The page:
Memory is a powerful seducer. As I turned onto University Drive one recent evening, the entrance to my old alma mater Carleton University, where I was attending a dinner honouring memory and Holocaust survivors, recollections came flooding back.
As a son of a Holocaust survivor, I have always felt an awkward responsibility to be the bearer of my father's memory. Awkward because I understood how difficult it was to put his tragedy into words.
While he was alive, I agonized with him as he tried to impart to me the inhuman brutalities he faced: the murder of his family, the hiding in the forests, the stench of death constantly surrounding him, the fear of being discovered.
Max Farber immediately following WW2 as he emerged from the forests after fighting the Nazis with Russian Partisans
This was balanced with his redemption after the war. While cruelty and degradation haunted him he found the strength to move forward. He did so by putting the past painful memories into a box buried deep within his unconscious and steeled himself to live his life. This he believed was the only way to face the future.
And yet he knew there would come a time when he would have to reach back into the recesses of his mind and unpack his sadness. It took him many years to do so. I was 22 years old when my mother, herself having come to Canada from Ukraine as a child just barely escaping Hitler's madness, who was facing her own mortality -- a terminal breast cancer diagnosis -- insisted that my father tell his children that which he could not until now divulge.
I learned about his two children, my half brothers Yitzchak, eight years old and Sholom aged 12, his first wife Zisele, his six brothers and sisters, friends and family all vanquished in the gas chambers of Treblinka, victims of Hitler's madness.
Author's half brothers Sholom and Yitzchak circa 1935
And over the many subsequent years he filled in the gaps of his own survival culminating with his immigration to Canada and how he met my mother who taught him how to smile again.
Max Farber circa 1948 when he came to Canada
Bernie Farber with his parents Max and Gert Farber circa 1952
And as he poured out his heart over the years we both came to understand the danger of silence. As another Holocaust survivor and Nobel Laureate Elie Wiesel once intoned, "the memory of evil will serve as a shield against evil."
These were my personal memories on this crisp April evening as I was walking towards the Carleton University River Building to attend a dinner honouring the Azrieli Foundation. This Foundation sponsors the Holocaust Survivor Memoirs Program and the dinner this evening was part of a two-day conference entitled "If Not Now When? Responsibility and Memory after the Holocaust."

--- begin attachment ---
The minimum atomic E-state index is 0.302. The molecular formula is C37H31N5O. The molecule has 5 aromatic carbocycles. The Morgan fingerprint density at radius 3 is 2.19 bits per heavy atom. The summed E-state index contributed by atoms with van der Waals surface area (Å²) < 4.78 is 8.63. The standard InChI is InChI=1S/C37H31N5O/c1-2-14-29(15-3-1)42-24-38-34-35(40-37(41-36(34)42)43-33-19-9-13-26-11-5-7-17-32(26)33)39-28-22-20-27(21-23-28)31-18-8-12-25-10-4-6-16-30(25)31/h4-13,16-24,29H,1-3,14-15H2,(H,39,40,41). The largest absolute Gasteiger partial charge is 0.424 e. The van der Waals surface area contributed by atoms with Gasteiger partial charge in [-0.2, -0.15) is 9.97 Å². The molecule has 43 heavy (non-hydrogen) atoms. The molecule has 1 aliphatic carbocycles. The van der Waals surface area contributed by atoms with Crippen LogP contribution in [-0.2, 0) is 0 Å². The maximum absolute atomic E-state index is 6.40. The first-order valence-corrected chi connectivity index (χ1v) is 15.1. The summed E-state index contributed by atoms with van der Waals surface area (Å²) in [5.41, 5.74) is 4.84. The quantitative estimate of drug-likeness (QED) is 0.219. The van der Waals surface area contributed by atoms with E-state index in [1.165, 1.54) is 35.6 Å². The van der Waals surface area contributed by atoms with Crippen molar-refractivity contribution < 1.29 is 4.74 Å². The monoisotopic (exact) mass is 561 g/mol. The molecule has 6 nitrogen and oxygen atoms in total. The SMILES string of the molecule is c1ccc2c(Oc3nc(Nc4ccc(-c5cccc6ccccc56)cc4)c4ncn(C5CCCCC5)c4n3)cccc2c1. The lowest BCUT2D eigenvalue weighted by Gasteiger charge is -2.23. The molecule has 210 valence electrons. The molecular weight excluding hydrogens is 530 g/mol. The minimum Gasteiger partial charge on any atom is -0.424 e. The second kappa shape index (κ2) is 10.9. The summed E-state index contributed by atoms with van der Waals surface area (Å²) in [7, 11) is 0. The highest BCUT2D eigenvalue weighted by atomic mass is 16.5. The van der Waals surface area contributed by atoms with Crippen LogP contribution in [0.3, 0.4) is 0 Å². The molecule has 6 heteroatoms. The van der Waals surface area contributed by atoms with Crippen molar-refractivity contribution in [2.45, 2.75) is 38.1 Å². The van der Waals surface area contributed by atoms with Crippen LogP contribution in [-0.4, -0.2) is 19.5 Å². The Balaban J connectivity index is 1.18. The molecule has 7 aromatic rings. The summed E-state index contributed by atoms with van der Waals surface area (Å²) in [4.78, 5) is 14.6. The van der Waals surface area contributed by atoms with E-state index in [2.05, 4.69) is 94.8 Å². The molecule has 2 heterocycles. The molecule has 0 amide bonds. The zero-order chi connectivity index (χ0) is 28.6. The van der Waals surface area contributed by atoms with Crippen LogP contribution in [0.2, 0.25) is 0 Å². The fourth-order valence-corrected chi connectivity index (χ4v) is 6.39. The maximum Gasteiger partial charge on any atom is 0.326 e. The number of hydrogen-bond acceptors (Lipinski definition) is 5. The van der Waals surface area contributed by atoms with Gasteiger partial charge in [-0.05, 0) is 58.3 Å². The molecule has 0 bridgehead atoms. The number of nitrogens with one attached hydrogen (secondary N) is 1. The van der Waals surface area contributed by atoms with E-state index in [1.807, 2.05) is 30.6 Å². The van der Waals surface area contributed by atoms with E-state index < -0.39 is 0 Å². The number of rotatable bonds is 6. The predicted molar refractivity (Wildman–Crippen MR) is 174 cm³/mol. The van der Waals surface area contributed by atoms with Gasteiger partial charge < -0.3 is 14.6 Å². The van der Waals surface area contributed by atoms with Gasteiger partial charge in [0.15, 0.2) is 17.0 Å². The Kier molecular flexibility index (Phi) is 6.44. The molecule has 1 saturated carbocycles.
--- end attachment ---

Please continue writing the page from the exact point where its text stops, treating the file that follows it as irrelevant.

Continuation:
Established in 2005 by its brilliant and driven CEO, Dr. Naomi Azrieli, its goal is to collect, publish and distribute memoirs of survivors of the 20th century Nazi genocide of Jews who eventually made their way to the freedom of Canada.
Published in both official languages, professionally edited and fact-checked, the memoirs have given life to memory. Explains Azrieli:
"Millions of individual stories of the Holocaust have been lost to us forever. By preserving the stories written by survivors and making them widely available, the Azrieli Series of Holocaust Survivors memoirs not only sustains the memory of all those who perished at the hands of hatred, abetted by indifference and apathy, but carries forward the important lessons they have to teach us about tolerance and the acceptance of diversity."
To date 24 memoirs have been published, 18 in English and 13 in French.
I regret to this day that I did not have the forethought to work with my father in the dusk of his years to commit his entire story to paper. I have spoken to many survivors who have told me that the harsh difficulty of telling their stories is in the end cleansed by the knowledge of providing for future generations a map to understanding evil, to working toward "Never Again." Had there only been such a project a generation earlier, my father's story could have been told in full.
In a short unthinkable time the survivors among us will be gone. The work of the Azrieli Foundation ensures that survivors have a vehicle to tell their stories to leave their legacy. When they are gone that is all that will remain, so indeed if not now, when?